Date: Wed, 8 Mar 2006 23:14:02 -0800
From: User Bbearnes
Subject: Re: wiki markup
To: Alan Grow

All right, so I've got a multipart answer.

Part one is is I think the core wiki markup is a slighly modified version
of the original c2/usemod standard:

CamelCase and/or [[page to link to]]
[http://what.the.fuck.ever linktext]

---- -> horizontal rule

 initial space -> preformatted/monospace text

* -> bulleted list item
# -> numbered list item

= header 1 =
== header 2 ==
=== header 3 ===

::more indented/nested blockquote

-- -> &mdash, in some systems.

In general stuff follows plaintext e-mail "styles", with a notable

''<i>talics or <em>phasized''
'''<b>old or <strong>'''

Which is actually fucking stupid; it should clearly be *strong* and
_emphasized_.  I've been using a wiki at work that does this, since it's
part of Textile, which is one of its default available languages.

Which brings me to my second part - you could just use Textile, which does
some cool stuff.  I don't know that there's a library out there to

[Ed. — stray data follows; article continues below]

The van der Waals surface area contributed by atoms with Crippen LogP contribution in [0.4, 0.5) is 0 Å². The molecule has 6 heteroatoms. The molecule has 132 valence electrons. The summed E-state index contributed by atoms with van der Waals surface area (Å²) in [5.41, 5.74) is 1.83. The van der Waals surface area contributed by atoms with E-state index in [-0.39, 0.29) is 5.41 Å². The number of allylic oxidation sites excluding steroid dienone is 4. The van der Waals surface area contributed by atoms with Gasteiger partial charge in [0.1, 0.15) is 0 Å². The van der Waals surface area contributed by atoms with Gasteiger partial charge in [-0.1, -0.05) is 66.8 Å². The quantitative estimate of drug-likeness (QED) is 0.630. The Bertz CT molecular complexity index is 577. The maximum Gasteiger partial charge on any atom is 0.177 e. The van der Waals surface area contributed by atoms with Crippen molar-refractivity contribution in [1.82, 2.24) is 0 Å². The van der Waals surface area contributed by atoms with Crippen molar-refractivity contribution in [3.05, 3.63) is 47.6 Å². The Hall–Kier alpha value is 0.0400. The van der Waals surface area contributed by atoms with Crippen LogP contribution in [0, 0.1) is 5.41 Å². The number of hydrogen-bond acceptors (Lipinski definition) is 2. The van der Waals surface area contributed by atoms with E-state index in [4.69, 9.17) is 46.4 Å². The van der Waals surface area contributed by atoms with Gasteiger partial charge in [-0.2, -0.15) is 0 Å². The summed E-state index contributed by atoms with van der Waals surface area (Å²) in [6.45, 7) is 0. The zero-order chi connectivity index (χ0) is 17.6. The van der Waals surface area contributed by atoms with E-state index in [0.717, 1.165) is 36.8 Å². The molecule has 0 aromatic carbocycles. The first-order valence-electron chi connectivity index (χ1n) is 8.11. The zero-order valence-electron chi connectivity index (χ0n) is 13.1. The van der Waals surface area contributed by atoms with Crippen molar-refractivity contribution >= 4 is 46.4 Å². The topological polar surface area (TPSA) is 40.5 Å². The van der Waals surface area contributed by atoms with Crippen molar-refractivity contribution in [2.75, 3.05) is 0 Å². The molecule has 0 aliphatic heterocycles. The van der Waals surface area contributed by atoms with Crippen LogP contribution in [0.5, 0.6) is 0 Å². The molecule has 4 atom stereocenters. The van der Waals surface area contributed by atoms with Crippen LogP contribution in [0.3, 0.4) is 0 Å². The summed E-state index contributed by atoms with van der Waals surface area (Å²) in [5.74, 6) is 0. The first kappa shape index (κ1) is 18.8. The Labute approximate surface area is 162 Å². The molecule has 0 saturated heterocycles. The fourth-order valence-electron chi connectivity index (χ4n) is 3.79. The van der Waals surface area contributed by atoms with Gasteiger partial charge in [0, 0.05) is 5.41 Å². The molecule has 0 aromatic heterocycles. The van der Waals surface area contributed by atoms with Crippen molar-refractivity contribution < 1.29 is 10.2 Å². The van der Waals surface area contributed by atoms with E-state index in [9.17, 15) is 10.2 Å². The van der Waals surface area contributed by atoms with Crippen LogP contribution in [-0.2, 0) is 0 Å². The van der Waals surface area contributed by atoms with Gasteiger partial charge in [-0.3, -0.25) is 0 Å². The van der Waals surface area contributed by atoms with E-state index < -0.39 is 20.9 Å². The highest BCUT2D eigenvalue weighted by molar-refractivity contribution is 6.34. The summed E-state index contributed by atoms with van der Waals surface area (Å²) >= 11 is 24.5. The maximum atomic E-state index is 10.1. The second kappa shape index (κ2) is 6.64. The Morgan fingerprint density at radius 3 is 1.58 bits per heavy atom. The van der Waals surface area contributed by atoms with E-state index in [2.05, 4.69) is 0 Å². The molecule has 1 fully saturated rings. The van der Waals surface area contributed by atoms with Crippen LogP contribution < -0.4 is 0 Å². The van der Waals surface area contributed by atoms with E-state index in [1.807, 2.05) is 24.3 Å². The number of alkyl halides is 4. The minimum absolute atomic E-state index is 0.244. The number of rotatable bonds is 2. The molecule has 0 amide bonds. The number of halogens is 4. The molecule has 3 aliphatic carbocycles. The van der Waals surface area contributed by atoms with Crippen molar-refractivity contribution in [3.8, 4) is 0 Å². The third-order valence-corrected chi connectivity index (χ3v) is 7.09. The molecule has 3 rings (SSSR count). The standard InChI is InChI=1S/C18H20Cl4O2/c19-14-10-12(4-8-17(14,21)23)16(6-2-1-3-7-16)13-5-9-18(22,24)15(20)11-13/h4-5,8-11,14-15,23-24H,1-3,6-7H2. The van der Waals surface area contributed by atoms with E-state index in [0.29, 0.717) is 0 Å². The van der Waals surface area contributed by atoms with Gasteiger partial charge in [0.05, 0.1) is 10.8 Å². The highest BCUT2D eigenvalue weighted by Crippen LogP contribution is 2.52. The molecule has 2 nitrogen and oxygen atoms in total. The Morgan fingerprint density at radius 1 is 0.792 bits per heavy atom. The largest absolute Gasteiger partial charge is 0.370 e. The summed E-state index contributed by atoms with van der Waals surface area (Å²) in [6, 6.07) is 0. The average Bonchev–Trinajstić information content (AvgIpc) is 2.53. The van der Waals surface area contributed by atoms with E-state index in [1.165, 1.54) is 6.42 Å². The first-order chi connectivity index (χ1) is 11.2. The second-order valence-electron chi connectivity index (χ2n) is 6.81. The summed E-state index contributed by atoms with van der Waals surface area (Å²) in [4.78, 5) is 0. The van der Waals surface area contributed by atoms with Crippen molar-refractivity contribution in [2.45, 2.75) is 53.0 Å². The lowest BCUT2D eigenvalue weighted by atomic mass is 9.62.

interpret it, but as far as I know it originates with a free licensed
blogging package called TextPattern, so there ought to be one.  Textile is
cool up to a point - for 90% of the markup you will ever do - then it
starts grating on my sensibilities.

Third part:  I know portability is always a concern, but I think it's
actually far less of one with decent wiki markup, since it's pretty much
the closest thing you're going to get with any real features to
human-readable plaintext.  It would be trivial to parse your wikitext out
into any necessary intermediary if you decided to migrate later - a lot
more trivial than it will be for the 6 years worth of HTML and embedded
Perl I've got sitting in a pile here.

p1k3 / 2006 / 3 / 11 / wiki_markup